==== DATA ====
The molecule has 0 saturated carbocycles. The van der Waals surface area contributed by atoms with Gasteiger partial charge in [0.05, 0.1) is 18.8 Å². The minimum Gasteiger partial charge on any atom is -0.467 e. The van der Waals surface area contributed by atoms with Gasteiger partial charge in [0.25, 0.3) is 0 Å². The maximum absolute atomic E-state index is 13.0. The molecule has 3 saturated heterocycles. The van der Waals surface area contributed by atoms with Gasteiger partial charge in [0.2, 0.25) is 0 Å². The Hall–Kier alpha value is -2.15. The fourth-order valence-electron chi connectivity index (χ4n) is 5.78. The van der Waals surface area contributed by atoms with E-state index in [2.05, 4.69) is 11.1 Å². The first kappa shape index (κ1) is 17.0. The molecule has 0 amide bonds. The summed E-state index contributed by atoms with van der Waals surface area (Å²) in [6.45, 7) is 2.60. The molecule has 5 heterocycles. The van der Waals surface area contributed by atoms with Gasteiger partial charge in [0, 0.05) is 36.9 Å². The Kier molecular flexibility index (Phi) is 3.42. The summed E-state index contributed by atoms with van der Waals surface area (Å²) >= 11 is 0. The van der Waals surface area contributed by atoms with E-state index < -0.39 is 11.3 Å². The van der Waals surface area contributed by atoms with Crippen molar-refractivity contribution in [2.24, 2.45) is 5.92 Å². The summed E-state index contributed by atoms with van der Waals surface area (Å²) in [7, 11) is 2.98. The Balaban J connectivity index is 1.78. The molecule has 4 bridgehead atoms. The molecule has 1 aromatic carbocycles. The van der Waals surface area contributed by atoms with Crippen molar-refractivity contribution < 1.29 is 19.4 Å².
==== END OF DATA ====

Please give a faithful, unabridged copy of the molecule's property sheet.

The molecule has 0 saturated carbocycles. The van der Waals surface area contributed by atoms with Gasteiger partial charge in [0.05, 0.1) is 18.8 Å². The minimum Gasteiger partial charge on any atom is -0.467 e. The van der Waals surface area contributed by atoms with Gasteiger partial charge in [0.25, 0.3) is 0 Å². The maximum absolute atomic E-state index is 13.0. The molecule has 3 saturated heterocycles. The van der Waals surface area contributed by atoms with Gasteiger partial charge in [0.2, 0.25) is 0 Å². The Hall–Kier alpha value is -2.15. The fourth-order valence-electron chi connectivity index (χ4n) is 5.78. The van der Waals surface area contributed by atoms with E-state index in [2.05, 4.69) is 11.1 Å². The first kappa shape index (κ1) is 17.0. The molecule has 0 amide bonds. The summed E-state index contributed by atoms with van der Waals surface area (Å²) in [6.45, 7) is 2.60. The molecule has 5 heterocycles. The van der Waals surface area contributed by atoms with Gasteiger partial charge in [0, 0.05) is 36.9 Å². The Kier molecular flexibility index (Phi) is 3.42. The summed E-state index contributed by atoms with van der Waals surface area (Å²) >= 11 is 0. The van der Waals surface area contributed by atoms with E-state index < -0.39 is 11.3 Å². The van der Waals surface area contributed by atoms with Crippen molar-refractivity contribution in [2.24, 2.45) is 5.92 Å². The summed E-state index contributed by atoms with van der Waals surface area (Å²) in [7, 11) is 2.98. The Balaban J connectivity index is 1.78. The molecule has 4 bridgehead atoms. The molecule has 1 aromatic carbocycles. The van der Waals surface area contributed by atoms with Crippen molar-refractivity contribution < 1.29 is 19.4 Å².